Theater Reviews: It Ain't All Confetti, Tracers, Road to Saigon 

Also, Crimes of the Heart, The Maids, Skylight and more

Thursday, Jun 3 2010

CHASING MONSTERS The eruption of laughter that opens Gabriel Gomez's drama is one of the few light moments in what is otherwise a relentlessly bleak tale. Dominic (Richard Azurdia) is celebrating with his friend Sandra (Deborah Geer) his pending nuptials at his favorite bar, anticipating a happy future. In the next scene, with a vicious, alcohol-fueled argument between Dominic and his bride-to-be Amy (Carolyn Zeller), the bottom drops out of the future, and the play. Utilizing an overlay of dreamy flashbacks, Gomez attempts to provide context to this story of generational family dysfunction. We learn of Dominic's early dependency on alcohol, his conflicted relationship with his emotionally unstable mother, Vanessa (Monica Sanchez), and brother (Xavi Moreno), and his confusion and rage toward his absentee father. Gomez and director Armando Molina show us what lies behind this family's torments but fails to eloquently or convincingly probe underlying causes that address the "why." More importantly, he fails to establish emotionally vibrant, credible connections between these characters, which makes empathy next to impossible. Dominic becomes nothing more than a hard-luck loser drunk, and everyone else just people plagued by nasty problems. Things turn painfully melodramatic after one character's terminal medical prognosis, transforming the play into a lugubrious vigil. There's no argument with the performances, which are uniformly good. Natalya Oliver rounds out the cast. Company of Angels at Son of Semele Theater, 3301 Beverly Blvd.; L.A.; Fri.-Sat., 8 p.m., Sun. 7 p.m., through June. 13. Sonofsemele.org. (Lovell Estell III)

CRIMES OF THE HEART The Magrath sisters are all back home in Hazlehurst, Mississippi, to take care of another family crisis. Mama hanged herself, Granddaddy is in the hospital and now Babe's gone and shot her husband. Yes, it's all funny; and if they didn't laugh, they might never stop crying. There are some subtle touches that do a Southern girl's heart good in the South Coast Repertory's version of Beth Henley's Pulitzer Prize–winning play: Chick (Tessa Auberjonois) sucks her finger to prevent any lipstick from bleeding onto her teeth; Babe (Kate Rylie) mixes two parts sugar to one part water in her lemonade. Under Warner Shook's direction, though, the care that Henley took to spin a delicately layered cocoon around the black-fisted blow of suicide, abuse, mental illness and racism is trampled by one-note screeching that drowns out any nuance in the script. The 1978 play is still relevant — Southern women stuck in the South resort to desperate measures on a daily basis — but this production not only rips out its heart but also its head. Henley's sharp-knifed social commentary (the sisters pity the "half-Yankee" children of a townie who married a Northerner) is dulled by an ensemble whose crimes are bad accents and brittle insouciance, and those Southern stereotypes suddenly seem true and offensive. South Coast Repertory, 655 Town Center Drive, Costa Mesa; Sun., Tues., Wed., 7:30 p.m.; Thurs., Fri., Sat., 8 p.m.; Sat.-Sun., 2:30 p.m.; through June 6. (714) 708-5555. (Rebecca Haithcoat)

GO  IT AIN'T ALL CONFETTI! "Rip Taylor? Isn't he dead?" opined an unkind family member upon learning that this weekend I was reviewing the new one-man show written and starring Rip Taylor, the comedian and pop culture "character." TV viewers of A Certain Age (and older) will doubtless recall Taylor, an omnipresent fixture of the 1970s, familiar from countless appearances on game shows like Match Game and Password, and also a Vegas go-to opening act for stars like Sammy Davis Jr., Judy Garland and Eleanor Powell. With his masterfully mugging schtick, bugging eyes, waggling tongue and silly one-liners, Taylor's style wasn't for anyone — and it was easy to dismiss his "character" as a rube. Yet, as his solo effort (directed by David Galligan) aptly indicates, any performer who has managed to have as big a career for as many decades as he has clearly possesses a mighty amount of talent — and steel willpower. In the opening moments of Galligan's fast-moving, intimate production, Taylor strides onto the stage, clearly somewhat frail but still every inch the showman. His flapping toupee perches hilariously askew, as his pointy mustache waves. Next, he whips out a thick pile of file cards, each containing an individual one-liner — and, in a dizzying display of jaw-dropping gagsmanship, he goes through every one, more than 80 in all, within the show's first 10 minutes. From there, Taylor rips off his toupee, tosses it behind him, and switches to more serious subject matter (with barely a joke in sight), as he describes his troubled childhood, his early successes as an emcee on the Atlantic City strip-club circuit, his discovery while performing at the Catskills and subsequent appearance on The Ed Sullivan Show, and the gradual honing of his carefully calculated stage persona, which has been his bread and butter for more than half a century. Many of Taylor's revelations are fairly surface-level, dealing with his interactions with the stars he's come across — and he often seems so in control over what he's saying, you could starve to death waiting for any "behind-the-mask" information about the performer. The show is ultimately a compelling presentation of a life — and it's as much a must-see for students and historians of the comedy of a certain era as it is for folks who just want to share a warm laugh with a thoroughly amiable performer. El Portal Theatre, 11206 Waddington St., N.Hlywd.; Fri.-Sat., 8 p.m.; Sun., 3 p.m.; through June 6. elportaltheatre.com, (866) 811-4111. (Paul Birchall)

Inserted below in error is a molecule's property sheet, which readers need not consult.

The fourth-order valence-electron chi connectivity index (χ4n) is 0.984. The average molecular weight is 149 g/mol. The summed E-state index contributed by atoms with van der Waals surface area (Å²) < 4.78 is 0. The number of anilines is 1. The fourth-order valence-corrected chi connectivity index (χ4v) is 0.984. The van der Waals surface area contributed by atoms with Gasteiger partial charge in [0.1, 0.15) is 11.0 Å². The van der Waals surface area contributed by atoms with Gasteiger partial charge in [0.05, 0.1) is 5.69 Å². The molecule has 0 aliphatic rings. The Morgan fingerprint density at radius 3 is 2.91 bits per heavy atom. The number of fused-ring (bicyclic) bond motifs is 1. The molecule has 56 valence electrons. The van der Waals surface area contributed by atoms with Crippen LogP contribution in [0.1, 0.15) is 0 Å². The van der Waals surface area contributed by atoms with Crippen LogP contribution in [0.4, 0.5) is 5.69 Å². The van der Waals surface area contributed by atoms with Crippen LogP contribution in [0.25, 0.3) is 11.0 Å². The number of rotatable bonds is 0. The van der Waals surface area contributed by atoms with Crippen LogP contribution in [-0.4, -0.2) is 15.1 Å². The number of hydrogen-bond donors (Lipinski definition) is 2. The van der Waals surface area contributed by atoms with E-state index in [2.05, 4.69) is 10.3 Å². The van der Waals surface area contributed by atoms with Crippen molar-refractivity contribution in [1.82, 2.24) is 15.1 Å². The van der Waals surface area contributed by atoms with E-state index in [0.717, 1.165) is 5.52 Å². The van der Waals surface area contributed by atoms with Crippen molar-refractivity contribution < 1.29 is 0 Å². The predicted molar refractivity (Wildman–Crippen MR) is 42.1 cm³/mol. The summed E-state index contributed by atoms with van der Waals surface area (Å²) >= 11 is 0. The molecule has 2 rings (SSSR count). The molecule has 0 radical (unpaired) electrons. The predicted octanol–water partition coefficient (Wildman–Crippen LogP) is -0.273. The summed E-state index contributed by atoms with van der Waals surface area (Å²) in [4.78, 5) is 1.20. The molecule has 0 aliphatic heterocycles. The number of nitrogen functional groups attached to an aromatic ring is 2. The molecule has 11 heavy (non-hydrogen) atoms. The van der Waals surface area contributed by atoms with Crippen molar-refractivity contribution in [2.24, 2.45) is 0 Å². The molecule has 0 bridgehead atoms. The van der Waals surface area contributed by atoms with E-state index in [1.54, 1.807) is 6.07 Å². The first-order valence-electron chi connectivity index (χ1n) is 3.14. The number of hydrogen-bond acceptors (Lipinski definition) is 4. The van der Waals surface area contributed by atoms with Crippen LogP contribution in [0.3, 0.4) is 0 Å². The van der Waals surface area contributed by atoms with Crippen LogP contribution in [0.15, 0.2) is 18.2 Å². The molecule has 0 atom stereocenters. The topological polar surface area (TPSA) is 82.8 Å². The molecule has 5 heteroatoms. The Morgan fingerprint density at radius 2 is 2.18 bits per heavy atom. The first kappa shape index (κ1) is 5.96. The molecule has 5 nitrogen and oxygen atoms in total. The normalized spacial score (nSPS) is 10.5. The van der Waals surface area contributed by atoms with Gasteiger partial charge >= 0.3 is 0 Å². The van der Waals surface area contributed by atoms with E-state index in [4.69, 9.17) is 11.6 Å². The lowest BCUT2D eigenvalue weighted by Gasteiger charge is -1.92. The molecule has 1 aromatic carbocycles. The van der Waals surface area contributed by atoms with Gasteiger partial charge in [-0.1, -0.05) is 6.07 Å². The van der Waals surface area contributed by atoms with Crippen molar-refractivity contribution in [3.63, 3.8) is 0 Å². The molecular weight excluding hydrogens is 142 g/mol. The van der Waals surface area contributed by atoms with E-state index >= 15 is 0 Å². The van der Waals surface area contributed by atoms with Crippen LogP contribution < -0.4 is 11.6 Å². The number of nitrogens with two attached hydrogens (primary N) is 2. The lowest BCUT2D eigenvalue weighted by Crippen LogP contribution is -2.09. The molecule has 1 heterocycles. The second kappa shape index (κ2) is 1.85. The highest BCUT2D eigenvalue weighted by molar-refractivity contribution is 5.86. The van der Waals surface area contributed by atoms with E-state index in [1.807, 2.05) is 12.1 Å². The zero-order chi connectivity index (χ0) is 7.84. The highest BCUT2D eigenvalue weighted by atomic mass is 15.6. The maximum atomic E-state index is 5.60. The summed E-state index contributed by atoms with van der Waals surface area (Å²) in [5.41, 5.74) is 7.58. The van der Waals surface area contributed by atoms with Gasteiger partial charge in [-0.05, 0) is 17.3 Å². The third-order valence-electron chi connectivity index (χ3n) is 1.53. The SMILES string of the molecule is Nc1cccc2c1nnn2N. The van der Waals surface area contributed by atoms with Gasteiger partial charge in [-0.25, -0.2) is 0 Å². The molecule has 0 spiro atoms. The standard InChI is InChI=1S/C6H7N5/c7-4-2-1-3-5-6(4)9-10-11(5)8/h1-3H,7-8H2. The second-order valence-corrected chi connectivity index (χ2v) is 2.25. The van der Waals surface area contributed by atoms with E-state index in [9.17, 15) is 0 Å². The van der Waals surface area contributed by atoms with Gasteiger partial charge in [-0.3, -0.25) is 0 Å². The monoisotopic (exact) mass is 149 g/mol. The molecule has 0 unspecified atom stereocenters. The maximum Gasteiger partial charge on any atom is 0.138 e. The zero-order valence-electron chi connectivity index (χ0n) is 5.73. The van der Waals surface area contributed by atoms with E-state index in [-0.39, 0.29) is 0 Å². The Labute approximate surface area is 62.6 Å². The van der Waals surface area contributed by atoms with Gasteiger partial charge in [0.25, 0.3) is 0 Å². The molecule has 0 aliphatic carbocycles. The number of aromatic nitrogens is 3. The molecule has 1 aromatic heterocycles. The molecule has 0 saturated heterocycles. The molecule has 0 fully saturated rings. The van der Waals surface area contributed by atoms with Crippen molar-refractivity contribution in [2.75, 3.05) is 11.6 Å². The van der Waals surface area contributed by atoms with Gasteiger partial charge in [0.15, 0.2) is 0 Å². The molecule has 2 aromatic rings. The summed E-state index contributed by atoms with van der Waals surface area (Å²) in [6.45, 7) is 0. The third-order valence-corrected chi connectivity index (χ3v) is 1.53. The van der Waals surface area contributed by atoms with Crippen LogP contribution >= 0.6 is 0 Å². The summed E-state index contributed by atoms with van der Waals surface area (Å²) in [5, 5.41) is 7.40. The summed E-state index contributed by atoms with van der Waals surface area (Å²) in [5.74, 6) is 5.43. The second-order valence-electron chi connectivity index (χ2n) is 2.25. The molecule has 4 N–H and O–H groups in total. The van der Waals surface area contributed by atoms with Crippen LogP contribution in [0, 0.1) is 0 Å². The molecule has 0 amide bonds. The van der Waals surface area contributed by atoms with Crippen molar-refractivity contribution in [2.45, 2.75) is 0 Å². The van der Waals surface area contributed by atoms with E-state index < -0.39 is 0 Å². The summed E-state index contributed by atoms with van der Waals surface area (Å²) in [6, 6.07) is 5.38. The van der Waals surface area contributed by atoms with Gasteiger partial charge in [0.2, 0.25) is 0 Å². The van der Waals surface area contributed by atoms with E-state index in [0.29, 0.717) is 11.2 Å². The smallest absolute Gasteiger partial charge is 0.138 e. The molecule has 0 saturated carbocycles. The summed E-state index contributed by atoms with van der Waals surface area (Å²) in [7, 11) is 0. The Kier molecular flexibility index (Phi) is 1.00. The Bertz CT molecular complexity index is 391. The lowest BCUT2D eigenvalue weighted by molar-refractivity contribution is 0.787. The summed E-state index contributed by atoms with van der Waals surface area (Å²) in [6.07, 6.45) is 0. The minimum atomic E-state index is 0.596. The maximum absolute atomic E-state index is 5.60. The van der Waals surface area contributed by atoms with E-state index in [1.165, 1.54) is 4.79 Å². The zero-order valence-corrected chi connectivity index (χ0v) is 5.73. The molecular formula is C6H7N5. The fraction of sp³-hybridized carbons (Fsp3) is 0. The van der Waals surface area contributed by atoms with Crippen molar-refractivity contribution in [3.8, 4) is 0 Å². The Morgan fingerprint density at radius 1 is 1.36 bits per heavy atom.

click to enlarge PHOTO COURTESY OF EL PORTAL THEATRE - It Aint All Confetti
  • It Aint All Confetti

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